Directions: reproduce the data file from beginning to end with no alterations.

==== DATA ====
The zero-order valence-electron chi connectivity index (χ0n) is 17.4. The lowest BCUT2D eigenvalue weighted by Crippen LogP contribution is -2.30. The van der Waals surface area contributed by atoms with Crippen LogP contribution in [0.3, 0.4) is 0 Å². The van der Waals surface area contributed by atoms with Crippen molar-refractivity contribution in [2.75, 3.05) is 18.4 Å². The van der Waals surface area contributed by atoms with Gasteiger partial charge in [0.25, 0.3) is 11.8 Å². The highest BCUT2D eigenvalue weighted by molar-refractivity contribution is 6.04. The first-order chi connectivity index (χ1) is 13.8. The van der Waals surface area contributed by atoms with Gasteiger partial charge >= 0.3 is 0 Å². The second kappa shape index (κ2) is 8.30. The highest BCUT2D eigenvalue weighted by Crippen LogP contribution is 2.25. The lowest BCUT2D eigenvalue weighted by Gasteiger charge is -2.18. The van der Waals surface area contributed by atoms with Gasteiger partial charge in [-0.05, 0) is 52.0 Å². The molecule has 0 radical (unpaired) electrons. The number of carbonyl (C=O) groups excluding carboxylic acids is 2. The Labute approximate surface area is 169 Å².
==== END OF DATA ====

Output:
The zero-order valence-electron chi connectivity index (χ0n) is 17.4. The lowest BCUT2D eigenvalue weighted by Crippen LogP contribution is -2.30. The van der Waals surface area contributed by atoms with Crippen LogP contribution in [0.3, 0.4) is 0 Å². The van der Waals surface area contributed by atoms with Crippen molar-refractivity contribution in [2.75, 3.05) is 18.4 Å². The van der Waals surface area contributed by atoms with Gasteiger partial charge in [0.25, 0.3) is 11.8 Å². The highest BCUT2D eigenvalue weighted by molar-refractivity contribution is 6.04. The first-order chi connectivity index (χ1) is 13.8. The van der Waals surface area contributed by atoms with Gasteiger partial charge >= 0.3 is 0 Å². The second kappa shape index (κ2) is 8.30. The highest BCUT2D eigenvalue weighted by Crippen LogP contribution is 2.25. The lowest BCUT2D eigenvalue weighted by Gasteiger charge is -2.18. The van der Waals surface area contributed by atoms with Gasteiger partial charge in [-0.05, 0) is 52.0 Å². The molecule has 0 radical (unpaired) electrons. The number of carbonyl (C=O) groups excluding carboxylic acids is 2. The Labute approximate surface area is 169 Å².